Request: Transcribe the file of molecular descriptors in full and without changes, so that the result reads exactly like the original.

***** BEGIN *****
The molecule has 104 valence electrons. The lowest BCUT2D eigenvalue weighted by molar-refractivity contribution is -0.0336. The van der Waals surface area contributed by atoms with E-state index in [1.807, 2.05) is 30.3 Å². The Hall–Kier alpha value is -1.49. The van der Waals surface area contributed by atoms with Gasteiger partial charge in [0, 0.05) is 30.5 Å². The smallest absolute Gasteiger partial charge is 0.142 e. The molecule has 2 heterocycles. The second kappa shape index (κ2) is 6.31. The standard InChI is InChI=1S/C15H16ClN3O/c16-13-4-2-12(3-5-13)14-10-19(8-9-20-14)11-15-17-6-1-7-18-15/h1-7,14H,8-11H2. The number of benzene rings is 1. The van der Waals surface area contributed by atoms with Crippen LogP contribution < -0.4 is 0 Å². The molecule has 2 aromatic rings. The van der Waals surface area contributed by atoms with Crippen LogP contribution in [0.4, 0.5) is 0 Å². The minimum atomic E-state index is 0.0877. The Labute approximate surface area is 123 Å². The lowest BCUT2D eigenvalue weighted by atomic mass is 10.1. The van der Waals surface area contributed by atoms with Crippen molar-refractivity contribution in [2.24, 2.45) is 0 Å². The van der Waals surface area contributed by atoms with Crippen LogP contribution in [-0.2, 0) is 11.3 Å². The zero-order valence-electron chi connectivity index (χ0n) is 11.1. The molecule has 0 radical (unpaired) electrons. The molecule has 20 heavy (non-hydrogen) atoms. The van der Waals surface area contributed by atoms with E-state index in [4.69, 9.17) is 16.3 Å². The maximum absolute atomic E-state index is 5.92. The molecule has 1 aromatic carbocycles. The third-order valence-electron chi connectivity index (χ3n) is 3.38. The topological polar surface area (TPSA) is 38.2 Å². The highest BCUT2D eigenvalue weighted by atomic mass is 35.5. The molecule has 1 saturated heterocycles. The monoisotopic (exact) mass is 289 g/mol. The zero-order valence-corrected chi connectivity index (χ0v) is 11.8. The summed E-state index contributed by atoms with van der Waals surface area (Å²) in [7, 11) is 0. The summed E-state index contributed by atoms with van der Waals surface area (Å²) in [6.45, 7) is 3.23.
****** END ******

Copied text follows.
The molecule has 104 valence electrons. The lowest BCUT2D eigenvalue weighted by molar-refractivity contribution is -0.0336. The van der Waals surface area contributed by atoms with E-state index in [1.807, 2.05) is 30.3 Å². The Hall–Kier alpha value is -1.49. The van der Waals surface area contributed by atoms with Gasteiger partial charge in [0, 0.05) is 30.5 Å². The smallest absolute Gasteiger partial charge is 0.142 e. The molecule has 2 heterocycles. The second kappa shape index (κ2) is 6.31. The standard InChI is InChI=1S/C15H16ClN3O/c16-13-4-2-12(3-5-13)14-10-19(8-9-20-14)11-15-17-6-1-7-18-15/h1-7,14H,8-11H2. The number of benzene rings is 1. The van der Waals surface area contributed by atoms with Crippen LogP contribution < -0.4 is 0 Å². The molecule has 2 aromatic rings. The van der Waals surface area contributed by atoms with Crippen LogP contribution in [0.4, 0.5) is 0 Å². The minimum atomic E-state index is 0.0877. The Labute approximate surface area is 123 Å². The lowest BCUT2D eigenvalue weighted by atomic mass is 10.1. The van der Waals surface area contributed by atoms with Crippen molar-refractivity contribution in [2.24, 2.45) is 0 Å². The van der Waals surface area contributed by atoms with Crippen LogP contribution in [-0.2, 0) is 11.3 Å². The zero-order valence-electron chi connectivity index (χ0n) is 11.1. The molecule has 0 radical (unpaired) electrons. The molecule has 20 heavy (non-hydrogen) atoms. The van der Waals surface area contributed by atoms with E-state index in [4.69, 9.17) is 16.3 Å². The maximum absolute atomic E-state index is 5.92. The molecule has 1 aromatic carbocycles. The third-order valence-electron chi connectivity index (χ3n) is 3.38. The topological polar surface area (TPSA) is 38.2 Å². The highest BCUT2D eigenvalue weighted by atomic mass is 35.5. The molecule has 1 saturated heterocycles. The monoisotopic (exact) mass is 289 g/mol. The zero-order valence-corrected chi connectivity index (χ0v) is 11.8. The summed E-state index contributed by atoms with van der Waals surface area (Å²) in [7, 11) is 0. The summed E-state index contributed by atoms with van der Waals surface area (Å²) in [6.45, 7) is 3.23.